Our Man in Havana, The Uncommon Reader

I’ve decided to read as many of the 1000 Books Everyone Must Read I can find in audiobook form. I’ve read (with my eyes or ears) 77 of them so far.. that’s not bad, right? The Love section was most heavily read, quickly followed by State of the Nation since nearly every Victorian novel is either about love, or Society (bold type that capital S) or both.

Not only do I love lists, but I take a particular pleasure in going methodically down the list until all are checked off. For this reason, I have started with Comedy. I have quickly found out the problem of trusting a British newpaper to pick your reading list: when they say comedy they mean British Comedy. Ohhh, British Comedy.

I’m not a big fan of Monty Python and while I like Oscar Wilde, his flippant voice sometimes gets to me. Flippancy, levity, contrary: some very British words to describe the type of humor found in the British books that I have started to read.

Our Man in Havana
Graham Greene
Read by Jeremy Northam

Our Man is very British. Prodigiously so. Its a kind of dunce-as-007 story. A vacuum cleaner salesman living in Havana is coerced into becoming a spy. With no desire to spy and nothing going on, he starts making up stories: fake agents, fake problems, a made-up weapon blueprint inspired by drawings of vacuum cleaner parts. The bosses in The Old Country think he’s doing so well that they give him real agents… including a cute pert little secretary. Oh no! Now he has to hide his lies and pretend that the people he made up actually exist. Things get out of hand when his fake agents start dying in real life… poor schmucks with similar names. There is a spoiled daughter that is a kind of evil catholic, and a marriage at the end. Guess whose???

Our Man is mildly funny. Kind of wanted to give a low chuckle behind my sleeve at times, but nothing more than that. Everything is subdued in that upper class British way. I was under the impression that the comedy section of the list would have me rolling on the floor crying, or at least laughing out loud, and it has not been the case. Its a pretty cute story, easy and breezy to get through, like a gust of wind on linen trousers. That’s about it.

Favorite thing: hearing Jeremy Northam say “vacuum cleaner” in a bunch of different accents.

Oh yeah, that reminds me. Does anyone remember the website where hot British guys read from Romance Classics? Is that still up somewhere? That was awesome. I would add it to my personal collection… uh, I mean post it here for Humanity.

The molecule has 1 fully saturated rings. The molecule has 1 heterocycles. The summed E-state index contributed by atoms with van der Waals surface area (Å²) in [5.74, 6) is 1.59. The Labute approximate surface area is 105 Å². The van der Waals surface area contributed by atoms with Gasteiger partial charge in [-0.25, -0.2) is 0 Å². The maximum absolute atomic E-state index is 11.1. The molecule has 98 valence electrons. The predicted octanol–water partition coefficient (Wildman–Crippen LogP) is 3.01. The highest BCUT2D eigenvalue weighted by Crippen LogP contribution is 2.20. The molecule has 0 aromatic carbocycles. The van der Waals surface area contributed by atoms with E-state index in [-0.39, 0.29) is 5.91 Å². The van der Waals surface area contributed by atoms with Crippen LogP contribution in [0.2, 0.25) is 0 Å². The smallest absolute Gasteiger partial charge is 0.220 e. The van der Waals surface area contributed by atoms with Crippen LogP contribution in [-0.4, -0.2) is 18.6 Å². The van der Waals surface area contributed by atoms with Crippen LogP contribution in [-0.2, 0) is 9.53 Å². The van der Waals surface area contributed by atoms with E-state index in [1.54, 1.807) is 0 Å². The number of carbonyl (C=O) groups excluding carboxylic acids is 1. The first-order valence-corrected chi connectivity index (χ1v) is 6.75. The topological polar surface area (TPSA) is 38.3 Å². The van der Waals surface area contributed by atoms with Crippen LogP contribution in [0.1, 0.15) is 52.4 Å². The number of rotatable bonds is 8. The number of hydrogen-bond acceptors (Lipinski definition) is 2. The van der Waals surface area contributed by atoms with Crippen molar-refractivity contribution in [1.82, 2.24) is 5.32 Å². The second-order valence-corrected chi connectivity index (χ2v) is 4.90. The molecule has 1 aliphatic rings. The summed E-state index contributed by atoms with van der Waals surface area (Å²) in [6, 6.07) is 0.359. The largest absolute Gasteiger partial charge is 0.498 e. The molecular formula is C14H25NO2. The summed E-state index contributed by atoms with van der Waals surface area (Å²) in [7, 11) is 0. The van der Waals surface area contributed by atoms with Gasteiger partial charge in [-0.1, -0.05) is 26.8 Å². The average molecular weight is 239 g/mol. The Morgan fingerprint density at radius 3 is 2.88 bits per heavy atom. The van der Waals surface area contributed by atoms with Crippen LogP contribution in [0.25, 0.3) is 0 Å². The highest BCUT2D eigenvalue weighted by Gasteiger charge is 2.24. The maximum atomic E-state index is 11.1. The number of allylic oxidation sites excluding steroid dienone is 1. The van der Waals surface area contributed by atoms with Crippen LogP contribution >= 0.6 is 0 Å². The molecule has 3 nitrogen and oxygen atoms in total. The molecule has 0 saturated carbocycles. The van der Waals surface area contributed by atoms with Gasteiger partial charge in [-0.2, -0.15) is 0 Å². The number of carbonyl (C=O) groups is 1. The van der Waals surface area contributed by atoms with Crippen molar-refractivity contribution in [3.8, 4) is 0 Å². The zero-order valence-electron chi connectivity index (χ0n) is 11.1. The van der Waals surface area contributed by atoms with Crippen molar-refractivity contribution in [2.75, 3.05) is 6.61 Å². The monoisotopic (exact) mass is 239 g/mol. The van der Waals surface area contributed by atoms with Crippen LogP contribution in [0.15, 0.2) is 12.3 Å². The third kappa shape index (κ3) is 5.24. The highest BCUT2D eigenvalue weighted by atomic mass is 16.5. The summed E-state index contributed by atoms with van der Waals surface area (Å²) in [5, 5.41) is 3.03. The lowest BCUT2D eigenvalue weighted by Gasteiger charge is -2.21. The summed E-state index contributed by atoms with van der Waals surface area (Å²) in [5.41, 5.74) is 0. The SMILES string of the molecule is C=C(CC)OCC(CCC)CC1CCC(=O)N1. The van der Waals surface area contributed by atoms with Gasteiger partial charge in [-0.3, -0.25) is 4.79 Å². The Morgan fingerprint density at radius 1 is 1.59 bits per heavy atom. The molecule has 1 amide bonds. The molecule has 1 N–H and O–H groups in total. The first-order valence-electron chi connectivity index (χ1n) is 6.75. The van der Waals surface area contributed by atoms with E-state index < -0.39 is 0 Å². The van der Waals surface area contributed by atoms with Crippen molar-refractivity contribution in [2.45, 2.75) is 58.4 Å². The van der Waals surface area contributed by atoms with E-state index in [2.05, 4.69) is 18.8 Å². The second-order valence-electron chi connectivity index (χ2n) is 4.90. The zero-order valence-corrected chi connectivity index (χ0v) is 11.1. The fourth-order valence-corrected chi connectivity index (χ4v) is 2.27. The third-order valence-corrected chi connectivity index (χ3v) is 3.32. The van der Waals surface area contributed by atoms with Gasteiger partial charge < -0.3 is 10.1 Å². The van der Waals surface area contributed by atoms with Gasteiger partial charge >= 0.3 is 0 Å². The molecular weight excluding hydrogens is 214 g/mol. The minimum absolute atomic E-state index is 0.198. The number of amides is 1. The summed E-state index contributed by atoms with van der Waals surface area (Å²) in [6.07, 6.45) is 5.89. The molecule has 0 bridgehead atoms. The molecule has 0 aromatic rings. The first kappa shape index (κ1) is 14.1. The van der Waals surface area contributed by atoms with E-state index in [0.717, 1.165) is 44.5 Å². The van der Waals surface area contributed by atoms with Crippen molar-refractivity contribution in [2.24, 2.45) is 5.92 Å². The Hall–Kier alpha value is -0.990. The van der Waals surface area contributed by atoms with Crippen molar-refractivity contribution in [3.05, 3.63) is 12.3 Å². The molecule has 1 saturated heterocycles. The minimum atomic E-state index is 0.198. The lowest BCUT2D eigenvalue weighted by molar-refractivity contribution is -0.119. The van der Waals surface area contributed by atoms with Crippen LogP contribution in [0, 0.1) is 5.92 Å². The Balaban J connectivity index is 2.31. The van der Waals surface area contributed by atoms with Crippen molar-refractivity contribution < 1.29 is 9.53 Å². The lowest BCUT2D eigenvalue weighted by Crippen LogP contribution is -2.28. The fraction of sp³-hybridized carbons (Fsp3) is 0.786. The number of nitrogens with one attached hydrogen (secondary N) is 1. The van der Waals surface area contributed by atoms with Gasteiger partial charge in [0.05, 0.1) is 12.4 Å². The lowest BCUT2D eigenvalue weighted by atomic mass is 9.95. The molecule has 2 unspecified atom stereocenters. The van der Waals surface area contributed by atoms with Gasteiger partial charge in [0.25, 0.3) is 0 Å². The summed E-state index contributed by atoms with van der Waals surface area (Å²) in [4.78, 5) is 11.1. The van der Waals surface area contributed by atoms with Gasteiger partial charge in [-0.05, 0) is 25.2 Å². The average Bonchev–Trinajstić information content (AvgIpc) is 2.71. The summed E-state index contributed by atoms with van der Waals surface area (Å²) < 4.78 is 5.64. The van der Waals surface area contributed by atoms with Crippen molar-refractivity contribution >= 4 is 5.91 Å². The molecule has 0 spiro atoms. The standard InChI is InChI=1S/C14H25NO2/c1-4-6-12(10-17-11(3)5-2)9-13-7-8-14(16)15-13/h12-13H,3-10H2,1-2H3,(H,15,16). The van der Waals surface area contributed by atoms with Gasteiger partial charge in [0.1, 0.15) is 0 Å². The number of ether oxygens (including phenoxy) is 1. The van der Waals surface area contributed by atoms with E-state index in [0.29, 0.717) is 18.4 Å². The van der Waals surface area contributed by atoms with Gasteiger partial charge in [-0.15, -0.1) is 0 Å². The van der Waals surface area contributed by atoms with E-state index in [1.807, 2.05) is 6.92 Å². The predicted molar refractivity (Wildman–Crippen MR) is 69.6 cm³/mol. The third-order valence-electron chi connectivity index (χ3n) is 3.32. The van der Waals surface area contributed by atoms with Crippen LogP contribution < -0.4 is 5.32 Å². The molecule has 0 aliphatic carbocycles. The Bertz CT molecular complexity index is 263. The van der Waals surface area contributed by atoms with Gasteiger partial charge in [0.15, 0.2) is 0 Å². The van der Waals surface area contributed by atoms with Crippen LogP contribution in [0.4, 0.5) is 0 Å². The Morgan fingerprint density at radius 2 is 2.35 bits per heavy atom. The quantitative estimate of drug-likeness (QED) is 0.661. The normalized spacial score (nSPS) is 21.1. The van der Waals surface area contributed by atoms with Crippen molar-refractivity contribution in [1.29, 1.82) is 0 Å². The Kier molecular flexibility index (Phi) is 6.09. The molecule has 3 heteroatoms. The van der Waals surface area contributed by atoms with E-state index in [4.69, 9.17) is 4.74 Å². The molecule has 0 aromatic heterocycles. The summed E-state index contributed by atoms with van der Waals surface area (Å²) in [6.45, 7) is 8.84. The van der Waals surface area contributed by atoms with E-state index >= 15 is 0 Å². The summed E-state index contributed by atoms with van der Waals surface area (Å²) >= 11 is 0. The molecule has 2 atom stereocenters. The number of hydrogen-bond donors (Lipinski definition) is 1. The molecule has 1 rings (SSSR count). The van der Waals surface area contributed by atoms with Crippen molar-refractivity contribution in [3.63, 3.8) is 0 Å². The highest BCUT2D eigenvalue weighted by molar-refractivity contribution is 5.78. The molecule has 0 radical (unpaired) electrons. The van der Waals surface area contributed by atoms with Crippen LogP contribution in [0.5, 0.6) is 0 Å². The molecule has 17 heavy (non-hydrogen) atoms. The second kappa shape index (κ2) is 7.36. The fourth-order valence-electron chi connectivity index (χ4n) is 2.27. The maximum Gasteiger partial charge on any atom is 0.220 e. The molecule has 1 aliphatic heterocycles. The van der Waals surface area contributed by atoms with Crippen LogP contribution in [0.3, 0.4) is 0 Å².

The Uncommon Reader
Alan Bennett
Read by Alan Bennett

It is a charming little fanficlet of the current Queen of England and her awakening to world through reading literature. Move over, Catherine of Northanger Abbey, the Queen’s awakening begins at 70, surrounded by simpering underlings and Prime Ministers. She discovers her love of reading by following her corgi into a traveling library van. She decides that so much of her life has been wasted not meeting all these famous people that she could have met, that she should at least try reading what they wrote.

The palace is all up in arms about her sudden avid reading. She apparently forgets to change her cardigan sometimes. She is also fraternizing with a servant who is showing her the classical literature ropes: leading her through Forster, Woolf, James, Trollope, etc etc. This will not do. Eventually she also comes to the conclusion that she should start writing, perhaps adding in all the funny little quirks of the gentry that she has noticed all these years.

I twitter into my napkin while I sip tea with my pinkie up at this book. I like it because they mention and joke about a lot of authors that I know. Lit Nerds unite! My favorite part is when she’s reading Henry James and she says out loud, “oh do get on!” Also there is a great part at the end where summarizes her life by adding up how many wars, prime ministers and “17 corgies” she has gone through in her lifetime.

My main concern with this book is that I WANT TO BE IN THE QUEEN’S BOOK CLUB! Wouldn’t that be awesome???? Imagine yourself sitting at a round table in the local library, you say something and turn to see this:

And she says, “yes, one does believe that Virginia Woolf was a ninny.”
I know, right?????

I want this to happen so bad!! And maybe I could be friend her and we could go out to drinks afterwards and we could talk shit about the other members like that girl who always answers questions with another question, or the guy who joined only because he likes Hemingway and gets angry at women authors and thinks everything is a metaphor for sex. And isn’t it so cliche and outdated that he is so Freudian in thinking without realizing it since Freud has been largely discredited over the years and now we are more interested in cognitive-behavioral psychology. And then I would ask her if she met Freud and she would say “One wasn’t alive, dear.” And I would feel like a douche and say “oh,” but be silently pleased in being called “dear” by the frickin Queen of England. And then I would get her a little more drunk and have her say things like “yo dawg” and “vacuum cleaner.”

Why isn’t this happening.

(Confession: I don’t have internet. I have been working from the Blogger app on my cell phone. Its an alright app but limiting: no spell check, I can’t change to html code, and I have NO IDEA where the pictures I uploaded will show up, if at all. If you are staring at a giant picture of the queen so large you can see her pores, I am sorry. Also, I’m not sure how to spell Freud. How I miss you, squiggly line from Microsoft Word.)

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